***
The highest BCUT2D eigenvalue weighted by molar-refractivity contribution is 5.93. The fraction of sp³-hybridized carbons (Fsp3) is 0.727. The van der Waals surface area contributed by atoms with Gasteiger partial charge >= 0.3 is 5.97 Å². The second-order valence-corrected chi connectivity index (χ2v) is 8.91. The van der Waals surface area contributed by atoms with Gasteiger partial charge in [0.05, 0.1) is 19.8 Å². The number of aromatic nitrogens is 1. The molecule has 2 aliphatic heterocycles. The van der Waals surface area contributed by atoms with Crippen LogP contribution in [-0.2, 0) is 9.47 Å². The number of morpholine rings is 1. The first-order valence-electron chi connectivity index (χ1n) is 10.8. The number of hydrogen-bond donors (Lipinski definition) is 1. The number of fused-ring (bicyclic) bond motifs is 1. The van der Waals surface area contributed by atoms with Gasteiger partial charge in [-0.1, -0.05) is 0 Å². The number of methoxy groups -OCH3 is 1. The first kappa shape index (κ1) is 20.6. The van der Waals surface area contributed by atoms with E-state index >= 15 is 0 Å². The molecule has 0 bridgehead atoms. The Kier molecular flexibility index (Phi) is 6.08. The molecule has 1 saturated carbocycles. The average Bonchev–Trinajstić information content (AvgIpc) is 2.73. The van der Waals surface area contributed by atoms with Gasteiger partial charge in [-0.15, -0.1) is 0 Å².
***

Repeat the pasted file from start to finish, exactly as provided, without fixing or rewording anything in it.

The highest BCUT2D eigenvalue weighted by molar-refractivity contribution is 5.93. The fraction of sp³-hybridized carbons (Fsp3) is 0.727. The van der Waals surface area contributed by atoms with Gasteiger partial charge >= 0.3 is 5.97 Å². The second-order valence-corrected chi connectivity index (χ2v) is 8.91. The van der Waals surface area contributed by atoms with Gasteiger partial charge in [0.05, 0.1) is 19.8 Å². The number of aromatic nitrogens is 1. The molecule has 2 aliphatic heterocycles. The van der Waals surface area contributed by atoms with Crippen LogP contribution in [-0.2, 0) is 9.47 Å². The number of morpholine rings is 1. The first-order valence-electron chi connectivity index (χ1n) is 10.8. The number of hydrogen-bond donors (Lipinski definition) is 1. The number of fused-ring (bicyclic) bond motifs is 1. The van der Waals surface area contributed by atoms with Gasteiger partial charge in [-0.1, -0.05) is 0 Å². The number of methoxy groups -OCH3 is 1. The first kappa shape index (κ1) is 20.6. The van der Waals surface area contributed by atoms with E-state index >= 15 is 0 Å². The molecule has 0 bridgehead atoms. The Kier molecular flexibility index (Phi) is 6.08. The molecule has 1 saturated carbocycles. The average Bonchev–Trinajstić information content (AvgIpc) is 2.73. The van der Waals surface area contributed by atoms with Gasteiger partial charge in [-0.15, -0.1) is 0 Å².